Bonmarche became the latest victim of Britain’s retail crisis today after collapsing into administration as shoppers returned to high streets on the first day after the national lockdown was lifted.
It is the second time in just over a year that the womenswear brand has entered administration with more than 1,500 jobs at risk, but none of the chain’s 225 stores face closure.
The announcement is another blow to the UK’s high street, which has suffered 275,000 job cuts and losses since the coronavirus pandemic began.
It also comes after both Debenhams and Sir Philip Green’s Arcadia empire collapsed into administration this week.
RSM Restructuring Advisory, which has been appointed to handle the administration, said all of Bonmarche’s 225 stores will remain open and there are no redundancies yet as it looks to agree a rescue deal.
It follows Bonmarche plunging into administration in October 2019, before administrators agreed a rescue deal with retailer Peacocks.
Despite the deal, 30 stores were closed before last Christmas, affecting hundreds of jobs at the group.
Damian Webb, joint administrator of RSM Restructuring Advisory, said: ‘Bonmarche remains an attractive brand with a loyal customer base.
‘It is our intention to continue to trade whilst working closely with management to explore the options for the business.
‘We will shortly be marketing the business for sale, and based on the interest to date we anticipate there will be a number of interested parties.’
The brand has struggled with rising costs, such as business rates and rising wages, as well as dwindling footfall on UK high streets.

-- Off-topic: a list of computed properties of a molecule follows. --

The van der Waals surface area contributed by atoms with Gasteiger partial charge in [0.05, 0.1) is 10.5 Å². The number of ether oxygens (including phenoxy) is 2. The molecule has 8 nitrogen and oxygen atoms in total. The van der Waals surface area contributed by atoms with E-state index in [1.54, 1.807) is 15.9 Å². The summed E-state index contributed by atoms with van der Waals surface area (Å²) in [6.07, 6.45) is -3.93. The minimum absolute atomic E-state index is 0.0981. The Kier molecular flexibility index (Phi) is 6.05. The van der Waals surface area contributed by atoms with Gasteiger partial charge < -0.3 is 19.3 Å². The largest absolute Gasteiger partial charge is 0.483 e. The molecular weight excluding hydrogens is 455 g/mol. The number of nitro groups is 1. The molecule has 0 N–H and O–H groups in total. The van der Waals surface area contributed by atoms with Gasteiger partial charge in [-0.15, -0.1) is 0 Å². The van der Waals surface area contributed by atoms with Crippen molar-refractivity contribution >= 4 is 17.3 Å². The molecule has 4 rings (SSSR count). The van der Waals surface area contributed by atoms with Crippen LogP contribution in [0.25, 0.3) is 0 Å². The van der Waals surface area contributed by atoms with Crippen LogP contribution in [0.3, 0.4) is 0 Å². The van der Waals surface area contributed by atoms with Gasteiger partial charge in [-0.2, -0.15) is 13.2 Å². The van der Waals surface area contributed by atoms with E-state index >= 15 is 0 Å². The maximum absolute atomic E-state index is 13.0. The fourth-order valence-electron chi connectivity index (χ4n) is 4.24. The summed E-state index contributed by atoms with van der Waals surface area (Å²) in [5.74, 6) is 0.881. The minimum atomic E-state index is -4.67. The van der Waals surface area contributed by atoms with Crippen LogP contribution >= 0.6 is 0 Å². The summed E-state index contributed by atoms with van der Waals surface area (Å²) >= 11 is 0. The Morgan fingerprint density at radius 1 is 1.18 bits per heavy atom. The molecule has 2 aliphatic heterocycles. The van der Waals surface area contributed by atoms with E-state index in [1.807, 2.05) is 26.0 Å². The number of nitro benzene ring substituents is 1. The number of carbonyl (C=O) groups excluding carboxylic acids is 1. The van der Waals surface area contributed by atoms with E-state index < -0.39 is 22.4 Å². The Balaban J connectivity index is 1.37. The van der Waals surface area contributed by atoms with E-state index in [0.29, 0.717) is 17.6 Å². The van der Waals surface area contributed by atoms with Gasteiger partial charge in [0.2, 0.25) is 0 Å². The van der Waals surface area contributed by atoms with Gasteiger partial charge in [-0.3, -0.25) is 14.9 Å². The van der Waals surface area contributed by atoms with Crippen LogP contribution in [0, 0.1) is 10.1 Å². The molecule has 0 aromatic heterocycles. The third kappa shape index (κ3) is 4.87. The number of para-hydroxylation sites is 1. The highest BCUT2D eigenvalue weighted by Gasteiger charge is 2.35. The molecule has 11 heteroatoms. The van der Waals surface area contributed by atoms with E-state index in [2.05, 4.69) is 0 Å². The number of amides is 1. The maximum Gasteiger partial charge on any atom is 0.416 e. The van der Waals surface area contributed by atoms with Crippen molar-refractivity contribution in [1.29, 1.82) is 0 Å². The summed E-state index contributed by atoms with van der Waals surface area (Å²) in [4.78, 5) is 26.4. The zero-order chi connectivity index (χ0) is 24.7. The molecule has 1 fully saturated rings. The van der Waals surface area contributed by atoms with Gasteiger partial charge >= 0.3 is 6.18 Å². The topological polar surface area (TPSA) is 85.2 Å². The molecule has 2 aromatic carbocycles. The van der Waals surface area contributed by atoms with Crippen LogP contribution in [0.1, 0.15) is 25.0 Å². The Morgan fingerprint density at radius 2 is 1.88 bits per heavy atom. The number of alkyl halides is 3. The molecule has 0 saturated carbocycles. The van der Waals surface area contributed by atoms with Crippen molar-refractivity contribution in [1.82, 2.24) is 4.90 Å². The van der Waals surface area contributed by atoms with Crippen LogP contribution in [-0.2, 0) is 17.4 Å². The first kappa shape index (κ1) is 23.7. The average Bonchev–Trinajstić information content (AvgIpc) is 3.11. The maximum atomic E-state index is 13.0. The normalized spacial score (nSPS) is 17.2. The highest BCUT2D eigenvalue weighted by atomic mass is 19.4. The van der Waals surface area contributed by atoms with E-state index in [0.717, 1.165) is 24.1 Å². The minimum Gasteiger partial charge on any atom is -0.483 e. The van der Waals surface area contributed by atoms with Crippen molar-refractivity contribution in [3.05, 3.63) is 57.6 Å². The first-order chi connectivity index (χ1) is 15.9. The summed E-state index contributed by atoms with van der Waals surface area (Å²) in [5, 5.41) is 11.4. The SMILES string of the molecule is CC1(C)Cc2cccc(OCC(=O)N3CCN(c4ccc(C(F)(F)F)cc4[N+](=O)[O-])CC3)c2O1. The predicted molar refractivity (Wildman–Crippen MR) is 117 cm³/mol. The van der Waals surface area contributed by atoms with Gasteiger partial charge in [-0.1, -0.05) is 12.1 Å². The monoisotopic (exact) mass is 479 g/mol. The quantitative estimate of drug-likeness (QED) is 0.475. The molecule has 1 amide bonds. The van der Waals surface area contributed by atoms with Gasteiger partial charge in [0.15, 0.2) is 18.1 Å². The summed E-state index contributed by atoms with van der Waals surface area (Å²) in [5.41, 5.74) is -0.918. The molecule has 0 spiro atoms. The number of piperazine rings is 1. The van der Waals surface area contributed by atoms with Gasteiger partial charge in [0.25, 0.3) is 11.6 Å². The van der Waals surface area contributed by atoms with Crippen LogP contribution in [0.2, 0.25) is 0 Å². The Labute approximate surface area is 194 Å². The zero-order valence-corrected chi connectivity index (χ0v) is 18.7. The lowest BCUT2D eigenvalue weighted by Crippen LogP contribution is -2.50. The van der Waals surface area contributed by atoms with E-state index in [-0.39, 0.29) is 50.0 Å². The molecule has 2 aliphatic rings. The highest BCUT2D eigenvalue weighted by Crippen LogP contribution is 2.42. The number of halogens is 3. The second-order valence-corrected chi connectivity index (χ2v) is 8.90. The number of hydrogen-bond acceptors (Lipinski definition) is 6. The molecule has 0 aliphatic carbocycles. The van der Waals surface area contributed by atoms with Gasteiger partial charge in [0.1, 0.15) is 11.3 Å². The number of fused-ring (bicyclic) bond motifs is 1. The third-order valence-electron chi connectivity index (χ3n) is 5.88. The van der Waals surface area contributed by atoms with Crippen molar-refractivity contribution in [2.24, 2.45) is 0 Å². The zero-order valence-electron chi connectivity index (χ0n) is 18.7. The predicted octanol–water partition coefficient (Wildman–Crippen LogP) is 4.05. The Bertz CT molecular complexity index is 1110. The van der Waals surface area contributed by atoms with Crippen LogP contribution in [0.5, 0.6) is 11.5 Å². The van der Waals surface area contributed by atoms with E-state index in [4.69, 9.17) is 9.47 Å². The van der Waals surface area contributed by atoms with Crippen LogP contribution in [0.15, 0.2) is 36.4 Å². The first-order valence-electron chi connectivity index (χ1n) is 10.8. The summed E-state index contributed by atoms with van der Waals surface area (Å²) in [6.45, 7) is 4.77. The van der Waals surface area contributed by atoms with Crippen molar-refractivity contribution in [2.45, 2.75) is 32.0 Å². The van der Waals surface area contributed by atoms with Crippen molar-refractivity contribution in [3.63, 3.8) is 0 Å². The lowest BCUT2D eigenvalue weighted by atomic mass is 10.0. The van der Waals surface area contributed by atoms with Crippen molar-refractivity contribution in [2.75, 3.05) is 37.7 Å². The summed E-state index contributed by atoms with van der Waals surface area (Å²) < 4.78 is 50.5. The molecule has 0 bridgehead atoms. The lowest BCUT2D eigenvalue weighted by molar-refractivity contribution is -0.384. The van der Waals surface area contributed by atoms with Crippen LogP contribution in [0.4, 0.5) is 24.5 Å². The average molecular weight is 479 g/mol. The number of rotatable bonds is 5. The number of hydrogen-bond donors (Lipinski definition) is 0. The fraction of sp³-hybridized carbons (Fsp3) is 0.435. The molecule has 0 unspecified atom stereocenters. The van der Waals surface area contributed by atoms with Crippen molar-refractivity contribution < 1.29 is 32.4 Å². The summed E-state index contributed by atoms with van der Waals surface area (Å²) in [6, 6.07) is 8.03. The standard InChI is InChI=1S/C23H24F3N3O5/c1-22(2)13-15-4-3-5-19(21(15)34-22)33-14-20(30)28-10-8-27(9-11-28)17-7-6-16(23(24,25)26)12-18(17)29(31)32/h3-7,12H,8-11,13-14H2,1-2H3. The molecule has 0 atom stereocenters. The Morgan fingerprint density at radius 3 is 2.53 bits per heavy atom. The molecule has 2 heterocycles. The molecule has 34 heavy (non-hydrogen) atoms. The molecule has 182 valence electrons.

Bonmarche was previously bought in a rescue deal by private equity firm Sun European Partners in 2012.
The company was later floated on the London stock exchange before retail tycoon Philip Day purchased a majority stake earlier this year.
A large number of shareholders then sold their stakes to Mr Day, giving him a 95 per cent ownership in the struggling retailer.
It comes as 242-year-old chain Debenhams cuts prices by up to 70 per cent today, ahead of the company’s impending liquidation.
The department store is set to be liquidated by the new year after JD Sports scrapped its proposed rescue deal following the collapse of Arcadia group.
Arcadia, which owns Topshop, Miss Selfridge, Dorothy Perkins and Burton, tipped into administration, putting 13,000 jobs at risk.
Debenhams has said it will continue to trade in its 124 shops and online with a fire sale of its stock as the national lockdown ends today, on a shopping day being branded ‘Wild Wednesday’ as all non-essential shops are allowed to open.
A precursor to the likely stampede for generous discounts at Debenhams was seen last night when more than a million people swamped the department store’s website.
Chancellor Rishi Sunak earlier declared the Government ‘stands ready’ to help the 25,000 Debenhams and Arcadia workers in ‘deeply worrying’ times.
He added: ‘There are negotiations between various parties and the companies at the moment – particularly with regard to pensions – and it wouldn’t be right for me to comment specifically on those’.
Mr Sunak’s offer of help came days after he used his spending review to commit the Government to spending £1trillion for the first time and revealed that borrowing would hit an unprecedented £400billion this year as he bankrolls the UK’s response to coronavirus.
It is not clear from Mr Sunak’s statement whether taxpayers’ money will be offered to Arcadia or Debenhams – or their pension schemes – but the 25,000 people they employ will be eligible for benefits if they are made redundant.